Even though you would have us believe otherwise on the campaign trail, the drivers of our debt are not solely taxes or non-defense discretionary spending — that is, investments in education, science and technology. Whether you are the candidate who embraced or libeled Paul Ryan, the math remains. Medicare, Medicaid and Social Security will go up in smoke and consume federal spending long before anyone from my generation is able to collect. The hard truth is that the retirement age will have to be raised significantly, and Medicare and Social Security will need to be means tested.
There, Mr. President-elect, in four sentences I have laid out honest prescriptions to fix our social welfare programs that you and your opponent were too timid to address. Upon taking office, you will be met immediately with a potentially recession-inducing crisis. Way back in May, the Congressional Budget Office warned that Washington must prevent the Bush-era tax cuts from expiring and repeal previously agreed-upon spending cuts, both of which are set to occur at the beginning of 2013. Otherwise, the nonpartisan government agency reported the economy would shrink by 1.3 percent in 2013. Mr. President-elect, you must see through a deal reminiscent of what the Simpson-Bowles Debt Commission recommended, with tax increases and budget cuts triggered in several years.
In addition to a grand budget compromise, you must address the social plight of a huge subset of the population. Approximately 12 million undocumented immigrants must live and work in constant fear of expulsion from the country to which they contribute. If I write to President Obama, in spirit we agree, but you must deliver on a promise for immigration reform you failed to fulfill in your first term. However, if our new leader is Gov. Romney, I have a clear warning: The United States is in danger of cementing a subclass. In exchange for a demonstrated commitment of education or service — coupled with a thorough purge of the violent few among them — citizenship must be given to those who are American in all but title.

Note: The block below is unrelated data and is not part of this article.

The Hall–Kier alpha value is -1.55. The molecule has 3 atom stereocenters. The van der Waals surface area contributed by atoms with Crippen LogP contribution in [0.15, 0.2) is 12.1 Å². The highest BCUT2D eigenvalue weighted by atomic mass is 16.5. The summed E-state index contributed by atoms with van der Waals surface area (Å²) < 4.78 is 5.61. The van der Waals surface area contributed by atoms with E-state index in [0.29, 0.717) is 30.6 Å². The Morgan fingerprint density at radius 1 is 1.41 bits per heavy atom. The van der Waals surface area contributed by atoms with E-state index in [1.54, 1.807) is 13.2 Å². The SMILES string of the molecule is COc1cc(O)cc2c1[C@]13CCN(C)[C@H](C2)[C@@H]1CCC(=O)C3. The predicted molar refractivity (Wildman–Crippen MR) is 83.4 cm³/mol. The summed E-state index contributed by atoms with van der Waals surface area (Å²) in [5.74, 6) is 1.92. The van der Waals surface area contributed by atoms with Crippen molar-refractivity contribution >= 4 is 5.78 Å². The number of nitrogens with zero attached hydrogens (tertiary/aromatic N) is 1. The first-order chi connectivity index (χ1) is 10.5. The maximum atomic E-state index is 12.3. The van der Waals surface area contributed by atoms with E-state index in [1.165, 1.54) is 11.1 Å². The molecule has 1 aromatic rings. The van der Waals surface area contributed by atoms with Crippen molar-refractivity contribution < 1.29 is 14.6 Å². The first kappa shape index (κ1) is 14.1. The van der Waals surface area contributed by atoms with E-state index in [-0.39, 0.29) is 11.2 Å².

Now, a word on education. According to the Economic Policy Institute, 53.6 percent of college graduates under the age of 25 are unemployed or underemployed. What’s more, the unemployment rate for those with only a high school diploma was a staggering 19.1 percent last year. All the while, there are hundreds of thousands of highly skilled jobs around the country — in everything from manufacturing to IT — that employers are unable to fill. Mr. President-elect, America’s youngest professionals and future laborers need a firm commitment from you to bolster community colleges and trade schools. These are avenues to stable jobs and a life in the middle class, which is evaporating before our eyes.
I am one who believes that the American Century does not need to have ended, and most Americans desire a president who shares their faith that our greatest days are still ahead. It’s a cliche, no doubt, but every day we don’t move forward with these kinds of reforms, it moves closer to becoming a fantasy. There are real steps we can take, ones I believe we are capable of agreeing on, to prevent my generation from inheriting a dimmer future. Whether you are the man for whom I cast my vote or not, Mr. President-elect, it is my hope that you muster the grit and pragmatism necessary to lead this country back to what we all know it can be.
David Will is a sociology major from Chevy Chase, Md. He can be reached at email@example.com.